I thought I was done with this blog. I haven’t posted in 9 months, and I’ve lost focus of the original goal. But every so often something comes out that I HAVE to write about. Last time it was DC: Rebirth. This time, I’m surprised to say, it is Kong: Skull Island.
Yet, here I am. I loved this movie. I thought that it was a fresh enough take on the character to revitalize the franchise, while neither ignoring the origin, nor being bogged down within its structure. Casting was great. Setting was great. Most of all, I just had a lot of fun watching it.
So why am I surprised?
There are a few reasons.
First, of the past few movies that I’ve seen (Lego Batman, Logan, and Kong) I was looking forward to Kong the least. In fact it was barely on my radar. I love the original King Kong, I even liked Peter Jackson’s remake in 2005, but after the disappointment that was 2014’s Godzilla I had low expectations. The Logan trailer was phenomenal, and I knew Lego Batman was just going to be pure fun.
Casting didn’t help either. Normally, any movie with John Goodman in it is awesome. 10 Cloverfield Lane, Argo, that black and white silent film that won the Oscar a few years ago. However, we also have his antithesis in Sam Jackson, a man who won’t say no to a role. As far as franchises are, his presence seems to be a bit of an omen. He has played himself in movies such as The Spirit, the new Tarzan flick, Robocop, and lets not forget – the Star Wars prequel trilogy. His role as Nick Fury is still bad, but makes sense, as the Ultimate version of Nick Fury is designed after him. As far as I’m concerned his best role is as Frozone. John Goodman and Sam Jackson together just confuses me.
But the truth is Lego Batman disappointed me and while Logan may have been a better movie, Kong: Skull Island was the movie that I got the most enjoyment out of.
And here’s why:
Kong was Kong. This film didn’t set out to change who Kong was. He was still portrayed as the monstrous beast who could take on an army, but who can stand in front of a woman and no peace. He is protector to the islands inhabitants, and death for anyone who comes looking for trouble.
The Skullcrawlers are an awesome replacement for the dinosaurs of previous films that work as a connection to other Kaiju and provide an excellent adversary for Kong. They look terrifying, they act terrifying, and we’ve seen King Kong fight T-rex enough already.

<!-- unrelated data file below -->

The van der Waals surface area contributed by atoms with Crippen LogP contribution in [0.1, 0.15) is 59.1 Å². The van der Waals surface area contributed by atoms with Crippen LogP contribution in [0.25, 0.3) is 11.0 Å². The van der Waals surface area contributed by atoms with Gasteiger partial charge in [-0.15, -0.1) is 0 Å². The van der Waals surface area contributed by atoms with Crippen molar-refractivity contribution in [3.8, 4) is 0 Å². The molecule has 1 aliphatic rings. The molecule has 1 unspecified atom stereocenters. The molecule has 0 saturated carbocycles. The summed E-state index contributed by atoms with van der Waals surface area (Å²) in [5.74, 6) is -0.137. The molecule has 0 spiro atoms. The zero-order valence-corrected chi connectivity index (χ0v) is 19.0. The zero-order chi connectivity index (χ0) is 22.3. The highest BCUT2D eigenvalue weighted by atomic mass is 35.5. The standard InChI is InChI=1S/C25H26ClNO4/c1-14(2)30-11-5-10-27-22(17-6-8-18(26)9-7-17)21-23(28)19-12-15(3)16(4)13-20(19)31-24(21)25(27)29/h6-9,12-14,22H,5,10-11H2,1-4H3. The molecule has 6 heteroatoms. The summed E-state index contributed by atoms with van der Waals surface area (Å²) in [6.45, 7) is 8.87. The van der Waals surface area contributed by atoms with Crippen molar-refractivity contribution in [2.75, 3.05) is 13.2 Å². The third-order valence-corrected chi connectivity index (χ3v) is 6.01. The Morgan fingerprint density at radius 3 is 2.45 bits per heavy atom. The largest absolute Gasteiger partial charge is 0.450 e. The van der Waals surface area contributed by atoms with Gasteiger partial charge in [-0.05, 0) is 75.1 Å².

The cast was great. I enjoyed seeing Hiddleston as a hero. Sam Jackson, as much as I hate him, did a good job of making me hate his character. This was the first film I’ve seen with Brie Larson, and it makes me excited for her as Captain Marvel. Of course, John C. Reilly was hilarious, but I also feel he did an excellent job of humanizing Kong. His role, more than anyone else, was the best, and he was the best actor for it. I was actually the most let down by John Goodman. I actually thought his character was kind of lame.
I didn’t know what to think when I found out that the film was taking place in the 70’s, but I actually felt that the Vietnam War was a great backdrop to this film. Sam Jackson’s Army vet looking for purpose made absolute sense, as did John C Reilly’s WWII survivor as an outsider among the next gen of soldier, as did Brie Larson’s anti war photographer. I feel like it added a facet to the film that wasn’t necessary, but added so much.
The film was also visually stunning. The shots of Kong against the sun were magnificent. I just want to watch that opening scene again. Equally great was when Kong emerged from the fog in front of Brie Larson and Tom Hiddleston’s characters (whos names I forget). Kong also had some great action sequences, such as when he fought and ate that octopus. The creature designs such as the Skullcrawlers and the mossed over buffalo were awesome! And the best part? Kong looked more like the 1933 version that the straight up Gorilla from the 2005 version.
This was a film that took the fibre of its being from the original film, but didn’t loose itself in being a remake or in setting up the franchise that will follow. It changed up elements, such as the Skullcrawlers, where it felt was necessary, added to the history, but took nothing away from Kong or the island, and in the end Kong was still the same tragic being that he has always been.
I had a lot of fun watching this, and I can’t wait to see what comes next (though I don’t know if it will be as good).